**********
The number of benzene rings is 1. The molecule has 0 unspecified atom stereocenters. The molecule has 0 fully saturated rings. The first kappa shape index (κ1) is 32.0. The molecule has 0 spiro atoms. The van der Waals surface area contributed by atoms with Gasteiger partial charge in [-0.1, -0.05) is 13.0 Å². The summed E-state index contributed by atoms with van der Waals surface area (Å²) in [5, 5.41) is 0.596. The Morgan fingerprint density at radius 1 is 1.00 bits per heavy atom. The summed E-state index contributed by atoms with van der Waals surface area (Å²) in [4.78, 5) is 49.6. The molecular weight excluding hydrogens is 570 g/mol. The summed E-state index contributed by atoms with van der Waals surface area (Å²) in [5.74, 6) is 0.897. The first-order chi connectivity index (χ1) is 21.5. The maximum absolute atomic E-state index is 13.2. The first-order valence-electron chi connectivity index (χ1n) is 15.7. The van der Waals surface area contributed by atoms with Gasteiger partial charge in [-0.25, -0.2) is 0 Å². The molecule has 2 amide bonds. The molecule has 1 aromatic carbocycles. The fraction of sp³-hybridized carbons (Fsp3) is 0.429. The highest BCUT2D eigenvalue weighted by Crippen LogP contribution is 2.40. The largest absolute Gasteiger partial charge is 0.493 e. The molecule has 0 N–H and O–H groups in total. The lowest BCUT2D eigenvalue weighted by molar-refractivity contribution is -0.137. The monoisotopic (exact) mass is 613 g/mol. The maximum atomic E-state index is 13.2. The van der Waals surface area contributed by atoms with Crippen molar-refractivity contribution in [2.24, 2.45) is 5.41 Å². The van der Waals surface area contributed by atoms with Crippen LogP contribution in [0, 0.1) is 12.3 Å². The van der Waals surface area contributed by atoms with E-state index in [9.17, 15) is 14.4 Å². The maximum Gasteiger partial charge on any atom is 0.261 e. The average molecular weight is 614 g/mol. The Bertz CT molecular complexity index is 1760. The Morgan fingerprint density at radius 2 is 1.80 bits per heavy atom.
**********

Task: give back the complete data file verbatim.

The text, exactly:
The number of benzene rings is 1. The molecule has 0 unspecified atom stereocenters. The molecule has 0 fully saturated rings. The first kappa shape index (κ1) is 32.0. The molecule has 0 spiro atoms. The van der Waals surface area contributed by atoms with Gasteiger partial charge in [-0.1, -0.05) is 13.0 Å². The summed E-state index contributed by atoms with van der Waals surface area (Å²) in [5, 5.41) is 0.596. The Morgan fingerprint density at radius 1 is 1.00 bits per heavy atom. The summed E-state index contributed by atoms with van der Waals surface area (Å²) in [4.78, 5) is 49.6. The molecular weight excluding hydrogens is 570 g/mol. The summed E-state index contributed by atoms with van der Waals surface area (Å²) in [5.74, 6) is 0.897. The first-order chi connectivity index (χ1) is 21.5. The maximum absolute atomic E-state index is 13.2. The first-order valence-electron chi connectivity index (χ1n) is 15.7. The van der Waals surface area contributed by atoms with Gasteiger partial charge in [-0.25, -0.2) is 0 Å². The molecule has 2 amide bonds. The molecule has 1 aromatic carbocycles. The fraction of sp³-hybridized carbons (Fsp3) is 0.429. The highest BCUT2D eigenvalue weighted by Crippen LogP contribution is 2.40. The largest absolute Gasteiger partial charge is 0.493 e. The molecule has 0 N–H and O–H groups in total. The lowest BCUT2D eigenvalue weighted by molar-refractivity contribution is -0.137. The monoisotopic (exact) mass is 613 g/mol. The maximum atomic E-state index is 13.2. The van der Waals surface area contributed by atoms with Crippen molar-refractivity contribution in [2.24, 2.45) is 5.41 Å². The van der Waals surface area contributed by atoms with Crippen LogP contribution in [0, 0.1) is 12.3 Å². The van der Waals surface area contributed by atoms with E-state index in [9.17, 15) is 14.4 Å². The maximum Gasteiger partial charge on any atom is 0.261 e. The average molecular weight is 614 g/mol. The Bertz CT molecular complexity index is 1760. The Morgan fingerprint density at radius 2 is 1.80 bits per heavy atom.